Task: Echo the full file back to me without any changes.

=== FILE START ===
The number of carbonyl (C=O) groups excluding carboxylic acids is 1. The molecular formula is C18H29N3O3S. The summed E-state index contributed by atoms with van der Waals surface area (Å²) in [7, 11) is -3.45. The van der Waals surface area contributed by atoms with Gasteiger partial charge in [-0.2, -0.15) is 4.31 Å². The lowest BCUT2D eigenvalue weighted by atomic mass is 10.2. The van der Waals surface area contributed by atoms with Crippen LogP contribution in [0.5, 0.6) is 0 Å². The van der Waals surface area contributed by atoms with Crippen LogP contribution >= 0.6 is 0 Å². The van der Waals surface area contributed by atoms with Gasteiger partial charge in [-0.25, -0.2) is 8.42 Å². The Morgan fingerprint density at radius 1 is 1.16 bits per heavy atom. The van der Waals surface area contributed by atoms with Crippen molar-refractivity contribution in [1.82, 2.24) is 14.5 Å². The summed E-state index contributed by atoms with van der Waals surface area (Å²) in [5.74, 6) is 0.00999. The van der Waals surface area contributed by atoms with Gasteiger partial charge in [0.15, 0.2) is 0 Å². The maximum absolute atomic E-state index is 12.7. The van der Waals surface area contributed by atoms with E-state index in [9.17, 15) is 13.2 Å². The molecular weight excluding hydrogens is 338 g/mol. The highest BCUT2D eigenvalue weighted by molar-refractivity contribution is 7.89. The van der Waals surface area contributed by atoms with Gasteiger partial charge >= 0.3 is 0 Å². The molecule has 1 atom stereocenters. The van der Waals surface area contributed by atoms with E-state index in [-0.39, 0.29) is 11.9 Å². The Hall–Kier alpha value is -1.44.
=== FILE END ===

The number of carbonyl (C=O) groups excluding carboxylic acids is 1. The molecular formula is C18H29N3O3S. The summed E-state index contributed by atoms with van der Waals surface area (Å²) in [7, 11) is -3.45. The van der Waals surface area contributed by atoms with Gasteiger partial charge in [-0.2, -0.15) is 4.31 Å². The lowest BCUT2D eigenvalue weighted by atomic mass is 10.2. The van der Waals surface area contributed by atoms with Crippen LogP contribution in [0.5, 0.6) is 0 Å². The van der Waals surface area contributed by atoms with Crippen LogP contribution >= 0.6 is 0 Å². The van der Waals surface area contributed by atoms with Gasteiger partial charge in [-0.25, -0.2) is 8.42 Å². The Morgan fingerprint density at radius 1 is 1.16 bits per heavy atom. The van der Waals surface area contributed by atoms with Crippen molar-refractivity contribution in [1.82, 2.24) is 14.5 Å². The summed E-state index contributed by atoms with van der Waals surface area (Å²) in [5.74, 6) is 0.00999. The van der Waals surface area contributed by atoms with Gasteiger partial charge in [0.15, 0.2) is 0 Å². The maximum absolute atomic E-state index is 12.7. The van der Waals surface area contributed by atoms with E-state index in [9.17, 15) is 13.2 Å². The molecular weight excluding hydrogens is 338 g/mol. The highest BCUT2D eigenvalue weighted by molar-refractivity contribution is 7.89. The van der Waals surface area contributed by atoms with Gasteiger partial charge >= 0.3 is 0 Å². The molecule has 1 atom stereocenters. The van der Waals surface area contributed by atoms with E-state index in [-0.39, 0.29) is 11.9 Å². The Hall–Kier alpha value is -1.44.